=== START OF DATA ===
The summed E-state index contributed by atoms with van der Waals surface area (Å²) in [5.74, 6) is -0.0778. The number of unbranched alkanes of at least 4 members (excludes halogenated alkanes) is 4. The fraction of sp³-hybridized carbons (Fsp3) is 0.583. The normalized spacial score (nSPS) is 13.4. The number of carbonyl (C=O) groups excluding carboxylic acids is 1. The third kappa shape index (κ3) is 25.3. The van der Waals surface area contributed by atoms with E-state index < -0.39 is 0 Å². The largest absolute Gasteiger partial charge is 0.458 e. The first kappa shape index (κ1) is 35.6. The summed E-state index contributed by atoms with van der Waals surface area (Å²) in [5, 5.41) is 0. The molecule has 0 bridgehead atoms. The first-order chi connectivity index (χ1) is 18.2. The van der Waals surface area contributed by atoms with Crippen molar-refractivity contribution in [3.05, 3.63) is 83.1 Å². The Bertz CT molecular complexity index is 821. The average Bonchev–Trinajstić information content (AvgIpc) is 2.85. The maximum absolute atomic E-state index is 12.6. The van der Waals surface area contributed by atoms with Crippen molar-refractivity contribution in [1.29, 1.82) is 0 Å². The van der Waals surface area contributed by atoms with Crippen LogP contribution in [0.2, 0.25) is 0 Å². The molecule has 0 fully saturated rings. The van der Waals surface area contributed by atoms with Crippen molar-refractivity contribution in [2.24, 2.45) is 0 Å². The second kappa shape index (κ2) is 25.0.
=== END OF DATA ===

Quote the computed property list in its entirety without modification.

The summed E-state index contributed by atoms with van der Waals surface area (Å²) in [5.74, 6) is -0.0778. The number of unbranched alkanes of at least 4 members (excludes halogenated alkanes) is 4. The fraction of sp³-hybridized carbons (Fsp3) is 0.583. The normalized spacial score (nSPS) is 13.4. The number of carbonyl (C=O) groups excluding carboxylic acids is 1. The third kappa shape index (κ3) is 25.3. The van der Waals surface area contributed by atoms with E-state index < -0.39 is 0 Å². The largest absolute Gasteiger partial charge is 0.458 e. The first kappa shape index (κ1) is 35.6. The summed E-state index contributed by atoms with van der Waals surface area (Å²) in [5, 5.41) is 0. The molecule has 0 bridgehead atoms. The first-order chi connectivity index (χ1) is 18.2. The van der Waals surface area contributed by atoms with Crippen molar-refractivity contribution in [3.05, 3.63) is 83.1 Å². The Bertz CT molecular complexity index is 821. The average Bonchev–Trinajstić information content (AvgIpc) is 2.85. The maximum absolute atomic E-state index is 12.6. The van der Waals surface area contributed by atoms with Crippen molar-refractivity contribution in [1.29, 1.82) is 0 Å². The van der Waals surface area contributed by atoms with Crippen LogP contribution in [0.2, 0.25) is 0 Å². The molecule has 0 fully saturated rings. The van der Waals surface area contributed by atoms with Crippen molar-refractivity contribution in [2.24, 2.45) is 0 Å². The second kappa shape index (κ2) is 25.0.